Jimmy, for his part, is now in show business. He always was, to some degree, but now his life has become 100% artifice, just reassuring everyone around him that things are fine and under control even as his personal ship is sinking fast. His financial struggles are really the centre of attention now, as his commercial making business continues to fail to find clients while Jimmy (now going by “Saul Goodman” for the first time) bleeds money. At a certain point, his makeup technician, part of the trio of students he’s recruited from the University of New Mexico to help make the commercials, even offers to return her cash salary to him out of pity. Saul isn’t quite ready to accept that yet, but it’s tempting. Day after day, Jimmy is humiliated — forced to performing community service, which eats into his time for his business, for example — and the resentment is growing in him. Far from projecting the casual image of someone who could go without practicing law for a year with ease, Jimmy is already touching rock bottom, and his anger and resentment are laser-focused on one target: Chuck. Tearing down his brother is basically the only thing that’s given Jimmy any pleasure, or any wins, lately. So, for example, when things go badly at the insurance office and Jimmy learns that he’ll still have to pay for malpractice insurance even when he’s temporarily disbarred and at the end of that time his premiums will go up by 150%, he saves some shred of his personal dignity and sense of self-worth by sticking it to Chuck, telling the insurance agent tearfully about Chuck’s breakdown in court, something that should make his insurance premiums go up and cause him some problems. It’s far from a knockout blow, but it’s something. It’s some small victory that Jimmy feels his won over his arch-enemy.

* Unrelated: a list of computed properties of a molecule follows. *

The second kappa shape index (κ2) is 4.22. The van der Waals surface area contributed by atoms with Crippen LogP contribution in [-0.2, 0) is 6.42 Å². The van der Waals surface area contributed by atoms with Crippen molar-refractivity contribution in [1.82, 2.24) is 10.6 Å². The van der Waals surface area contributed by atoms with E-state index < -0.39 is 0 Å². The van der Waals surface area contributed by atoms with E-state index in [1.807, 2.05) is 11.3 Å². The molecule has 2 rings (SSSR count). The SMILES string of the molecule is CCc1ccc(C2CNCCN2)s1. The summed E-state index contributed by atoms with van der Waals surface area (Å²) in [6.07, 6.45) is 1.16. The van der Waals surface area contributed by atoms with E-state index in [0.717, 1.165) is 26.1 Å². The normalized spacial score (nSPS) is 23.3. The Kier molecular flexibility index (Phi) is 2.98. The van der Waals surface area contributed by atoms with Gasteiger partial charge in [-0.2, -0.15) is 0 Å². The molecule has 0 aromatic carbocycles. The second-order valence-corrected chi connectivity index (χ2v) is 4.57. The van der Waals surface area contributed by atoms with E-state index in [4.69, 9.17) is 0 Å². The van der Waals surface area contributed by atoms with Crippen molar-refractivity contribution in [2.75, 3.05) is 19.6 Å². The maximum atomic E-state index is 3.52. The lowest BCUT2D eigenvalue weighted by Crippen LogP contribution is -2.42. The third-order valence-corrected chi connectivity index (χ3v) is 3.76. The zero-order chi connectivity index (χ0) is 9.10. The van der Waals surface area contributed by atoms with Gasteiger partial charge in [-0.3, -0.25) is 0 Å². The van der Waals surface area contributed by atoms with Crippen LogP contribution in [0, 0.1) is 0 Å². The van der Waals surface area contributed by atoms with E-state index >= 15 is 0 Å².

In the midst of all of this, Kim is starting to come unglued. It’s subtle, but with every passing episode, Kim’s facade of competent, spunky control is slipping. When Jimmy lies to her about money and pretends everything’s fine, she doesn’t believe him, but she also doesn’t contradict him. This feels like uncharted territory for their relationship. She’s “all-in” with Jimmy (she would have left him long ago if that were not the case), and while Jimmy knows she’s disappointed in him, she’s still enabling him. (Albeit in one scene set in a bar, Kim gently intervenes to prevent Jimmy from going back to his Slippin’ ways, which under the current circumstances would send him right back to jail.) It’s telling that, relatively soon into Jimmy’s suspension, he’s already thinking of the Slipping life again, and that appears to scare Kim a great deal. The strain is getting to her, as is her deep, lingering guilt over destroying Chuck in court. She’s not convinced, as Jimmy is, that Chuck deserved what happened to him, and this guilt overflows at a Mesa Verde meeting, driving her to break down very unprofessionally (and uncharacteristically). With three episodes to go before the end of the season, it does appear that, while Kim is willing to put up with quite a lot from Jimmy, she’s far less tolerant of this new guy “Saul”, and as Jimmy fades and Saul rises, the stage is set for some dramatic developments.